Summary of the technology
New Ti(IV) metal complexes of salan ligands as anti-cancer agents
Project ID : 7-2010-2497
Description of the technology
New family of cytotoxic complexes with potentially less side effects
Oncology/cancer, Drug discovery, Apoptosis
Established in vitro; currently undergoing in vivo and mechanistic studies
A provisional patent application has been filed
In 2006, cytotoxics of the platinum family, which include cisplatin, carboplatin and oxaliplatin, contributed around $3.5 billion (17%) of global cytostatics sales
Metal based anti-tumor therapeutics cisplatin and carboplatin are two of the most widely prescribed anticancer agents.
However, there is a finite number of tumors that can be treated with cisplatin and it causes extreme toxic effects such as neurotoxicity, nephrotoxicity and others.
Ti(IV) complexes with various cyclopentadienide or diketonato ligands demonstrate cytotoxic activity towards cisplatin-resistant and -sensitive cells with substantially reduced and mostly reversible side effects.
However, the currently known compounds display rapid hydrolysis in aqueous environment to give a mixture of unidentified products. The final decomposition product, titanium dioxide, is inert and often used in food and cosmetics as a whitening pigment.
There is a need for Ti(IV) complexes with better suited and rationally designed stabilizing ligands that demonstrate enhanced hydrolytic stability and improved anti-tumor properties.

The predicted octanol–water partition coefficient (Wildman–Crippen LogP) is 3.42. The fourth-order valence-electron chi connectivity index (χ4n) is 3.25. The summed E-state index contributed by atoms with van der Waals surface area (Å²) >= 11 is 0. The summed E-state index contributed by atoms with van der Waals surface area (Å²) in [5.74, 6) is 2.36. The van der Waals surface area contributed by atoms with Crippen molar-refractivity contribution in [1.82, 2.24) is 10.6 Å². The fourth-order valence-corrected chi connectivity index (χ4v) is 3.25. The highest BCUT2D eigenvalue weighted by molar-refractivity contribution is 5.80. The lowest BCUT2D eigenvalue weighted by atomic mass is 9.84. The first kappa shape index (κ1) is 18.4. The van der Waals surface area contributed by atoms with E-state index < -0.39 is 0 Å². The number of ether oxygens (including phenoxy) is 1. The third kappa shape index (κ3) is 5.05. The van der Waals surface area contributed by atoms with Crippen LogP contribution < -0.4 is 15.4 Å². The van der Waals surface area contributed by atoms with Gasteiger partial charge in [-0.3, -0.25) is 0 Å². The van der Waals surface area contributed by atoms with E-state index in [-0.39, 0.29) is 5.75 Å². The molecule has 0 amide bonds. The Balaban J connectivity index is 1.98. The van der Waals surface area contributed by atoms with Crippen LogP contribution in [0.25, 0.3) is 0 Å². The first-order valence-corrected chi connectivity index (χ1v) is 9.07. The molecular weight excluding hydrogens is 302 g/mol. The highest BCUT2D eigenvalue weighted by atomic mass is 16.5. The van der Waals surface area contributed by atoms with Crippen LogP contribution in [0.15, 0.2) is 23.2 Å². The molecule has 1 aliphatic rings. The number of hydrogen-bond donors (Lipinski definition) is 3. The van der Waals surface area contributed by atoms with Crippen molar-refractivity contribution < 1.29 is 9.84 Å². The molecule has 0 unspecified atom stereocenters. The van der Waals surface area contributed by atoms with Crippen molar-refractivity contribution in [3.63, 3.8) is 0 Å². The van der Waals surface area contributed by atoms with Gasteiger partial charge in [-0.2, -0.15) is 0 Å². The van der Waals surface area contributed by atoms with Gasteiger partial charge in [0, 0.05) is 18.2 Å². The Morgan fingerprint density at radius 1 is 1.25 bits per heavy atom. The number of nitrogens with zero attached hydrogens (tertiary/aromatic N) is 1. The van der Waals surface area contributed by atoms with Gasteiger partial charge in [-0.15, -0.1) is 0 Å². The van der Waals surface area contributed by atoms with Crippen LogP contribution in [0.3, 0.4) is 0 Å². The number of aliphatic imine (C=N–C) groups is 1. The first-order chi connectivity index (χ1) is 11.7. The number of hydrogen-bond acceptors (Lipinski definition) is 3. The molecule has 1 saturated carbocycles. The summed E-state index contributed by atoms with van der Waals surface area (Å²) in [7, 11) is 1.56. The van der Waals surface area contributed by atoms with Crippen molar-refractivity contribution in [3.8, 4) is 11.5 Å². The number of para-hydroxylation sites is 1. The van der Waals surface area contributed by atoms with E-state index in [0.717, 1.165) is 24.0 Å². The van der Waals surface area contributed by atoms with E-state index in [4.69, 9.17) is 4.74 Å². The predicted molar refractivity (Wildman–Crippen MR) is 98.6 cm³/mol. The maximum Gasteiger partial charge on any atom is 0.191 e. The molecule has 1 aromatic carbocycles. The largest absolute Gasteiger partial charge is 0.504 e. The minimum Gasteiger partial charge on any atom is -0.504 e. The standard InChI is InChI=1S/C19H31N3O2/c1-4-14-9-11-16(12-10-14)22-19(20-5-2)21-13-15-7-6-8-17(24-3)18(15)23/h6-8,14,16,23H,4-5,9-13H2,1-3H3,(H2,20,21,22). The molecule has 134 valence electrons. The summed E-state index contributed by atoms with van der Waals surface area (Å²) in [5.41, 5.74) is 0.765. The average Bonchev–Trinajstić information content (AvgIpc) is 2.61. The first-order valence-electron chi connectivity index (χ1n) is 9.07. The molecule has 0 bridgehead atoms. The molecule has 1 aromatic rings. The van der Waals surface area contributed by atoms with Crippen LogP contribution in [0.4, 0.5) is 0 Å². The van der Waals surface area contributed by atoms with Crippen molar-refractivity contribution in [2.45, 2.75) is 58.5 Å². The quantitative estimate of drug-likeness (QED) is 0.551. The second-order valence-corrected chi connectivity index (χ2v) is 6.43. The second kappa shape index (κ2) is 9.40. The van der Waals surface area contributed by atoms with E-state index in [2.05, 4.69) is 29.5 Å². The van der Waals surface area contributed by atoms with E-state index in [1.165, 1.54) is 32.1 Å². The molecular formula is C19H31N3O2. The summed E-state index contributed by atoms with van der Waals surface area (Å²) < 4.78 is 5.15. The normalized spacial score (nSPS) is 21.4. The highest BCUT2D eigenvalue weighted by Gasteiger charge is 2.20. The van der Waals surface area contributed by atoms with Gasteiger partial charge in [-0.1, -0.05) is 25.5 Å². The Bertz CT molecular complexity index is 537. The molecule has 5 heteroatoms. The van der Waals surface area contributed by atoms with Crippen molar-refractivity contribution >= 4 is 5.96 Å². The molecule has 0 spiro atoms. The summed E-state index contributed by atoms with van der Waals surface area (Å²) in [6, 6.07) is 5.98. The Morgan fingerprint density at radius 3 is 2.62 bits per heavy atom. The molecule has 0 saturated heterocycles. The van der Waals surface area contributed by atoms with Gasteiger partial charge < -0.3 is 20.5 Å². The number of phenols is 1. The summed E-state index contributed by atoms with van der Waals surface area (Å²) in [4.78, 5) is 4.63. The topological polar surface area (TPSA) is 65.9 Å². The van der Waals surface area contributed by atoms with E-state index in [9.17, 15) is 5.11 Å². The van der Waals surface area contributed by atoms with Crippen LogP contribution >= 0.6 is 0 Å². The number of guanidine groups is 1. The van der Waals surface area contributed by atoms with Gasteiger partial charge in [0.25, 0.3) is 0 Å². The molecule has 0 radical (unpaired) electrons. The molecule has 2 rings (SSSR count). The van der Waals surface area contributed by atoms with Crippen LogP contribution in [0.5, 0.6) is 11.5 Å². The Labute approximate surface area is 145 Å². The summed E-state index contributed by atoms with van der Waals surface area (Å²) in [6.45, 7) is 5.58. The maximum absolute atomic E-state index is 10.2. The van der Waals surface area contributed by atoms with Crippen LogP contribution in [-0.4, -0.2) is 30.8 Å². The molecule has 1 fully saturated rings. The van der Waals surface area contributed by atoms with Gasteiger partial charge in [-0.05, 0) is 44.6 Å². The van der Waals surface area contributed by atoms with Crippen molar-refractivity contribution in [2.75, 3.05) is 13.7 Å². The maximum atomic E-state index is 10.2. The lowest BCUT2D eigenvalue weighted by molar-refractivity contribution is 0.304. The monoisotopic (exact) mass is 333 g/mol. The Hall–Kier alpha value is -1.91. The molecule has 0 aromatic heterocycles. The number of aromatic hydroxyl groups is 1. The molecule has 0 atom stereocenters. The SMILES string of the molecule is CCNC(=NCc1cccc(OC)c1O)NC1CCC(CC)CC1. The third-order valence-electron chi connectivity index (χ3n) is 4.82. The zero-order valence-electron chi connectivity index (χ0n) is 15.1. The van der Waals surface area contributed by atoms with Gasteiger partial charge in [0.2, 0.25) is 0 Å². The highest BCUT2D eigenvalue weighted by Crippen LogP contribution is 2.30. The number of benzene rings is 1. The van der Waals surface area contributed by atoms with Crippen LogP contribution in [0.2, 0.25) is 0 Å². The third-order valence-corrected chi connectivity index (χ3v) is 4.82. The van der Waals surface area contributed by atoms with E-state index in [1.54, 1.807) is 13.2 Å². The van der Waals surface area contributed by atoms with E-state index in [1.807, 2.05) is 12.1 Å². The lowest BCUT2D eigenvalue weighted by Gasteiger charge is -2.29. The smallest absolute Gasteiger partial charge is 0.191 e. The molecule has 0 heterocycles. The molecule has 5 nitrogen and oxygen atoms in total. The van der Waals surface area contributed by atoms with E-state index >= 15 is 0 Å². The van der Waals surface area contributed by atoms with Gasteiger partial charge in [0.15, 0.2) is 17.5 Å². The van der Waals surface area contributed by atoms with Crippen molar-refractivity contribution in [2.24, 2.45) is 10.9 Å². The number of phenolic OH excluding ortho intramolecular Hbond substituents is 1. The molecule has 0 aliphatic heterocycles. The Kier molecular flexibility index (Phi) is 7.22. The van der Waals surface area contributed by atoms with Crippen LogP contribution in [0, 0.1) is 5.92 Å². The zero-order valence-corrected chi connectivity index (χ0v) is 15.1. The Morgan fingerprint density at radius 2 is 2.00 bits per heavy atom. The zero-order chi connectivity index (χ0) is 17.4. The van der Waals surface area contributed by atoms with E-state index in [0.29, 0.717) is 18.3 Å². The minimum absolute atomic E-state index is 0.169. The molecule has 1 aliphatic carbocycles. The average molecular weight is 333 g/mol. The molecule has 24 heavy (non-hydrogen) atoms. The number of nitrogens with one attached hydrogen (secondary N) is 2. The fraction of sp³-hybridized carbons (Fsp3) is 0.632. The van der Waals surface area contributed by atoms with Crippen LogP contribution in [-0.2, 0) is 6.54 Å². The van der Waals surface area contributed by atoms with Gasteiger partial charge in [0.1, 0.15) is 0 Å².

Salans are well known diamine bis(phenolato) compounds which have been used as chelating ligands for a wide variety of transition metals for various applications.
New family of Ti(IV) salan complexes as a new family of highly cytotoxic compounds designed to include a single highly electron-donating chelating ligand to afford octahedral TiIV complexes of relatively high hydrolytic stability, with the aim of retaining ligand binding throughout the biological activity for achieving controlled processes and allowing mechanistic evaluation.
Cytotoxicity greater than that of Cp2TiCl2, (bzac)2Ti(OiPr)2 and cisplatin towards colon, ovarian, melanoma, leukaemia, breast and other cells.
Particularly slow hydrolysis and defined hydrolytic process; the labile isopropoxo ligands hydrolyze within weeks in 1/9 water/THF solutions and the resulting salan-bound cluster does not further hydrolyze for days.
A correlation is observed between the hydrolytic behavior and cytotoxicity, both features are tenable by structural modifications on the ligands.
Some mechanistic insights include clear participation of the ligand-bound species in activity, identification of the cellular target as chiral (presumed to be DNA), and more.
Seeking funding for ongoing research and collaboration with pharmaceutical companies to establish in vivo toxicity and activity and develop products
Opportunity to develop cure for a wide range of cancer types using a biologically-friendly metal core that causes reduced side effects
All the cell lines of the seven tested so far show response to these compounds
VP, Head of Business Development, Healthcare
HUJI, Faculty of Science
The Institute of Chemistry
About Yissum - Research Development Company of the Hebrew University
Technology Transfer Office from IsraelYissum - Research Development Company of the Hebrew University
Yissum Research Development Company of the Hebrew University of Jerusalem Ltd. Founded in 1964 to protect and commercialize the Hebrew University’s intellectual property. Ranked among the top technology transfer companies, Yissum has registered over 8,900 patents covering 2,500 inventions; has licensed out 800 technologies and has spun-off 90 companies. Products that are based on Hebrew University technologies and were commercialized by Yissum generate today over $2 Billion in annual sales.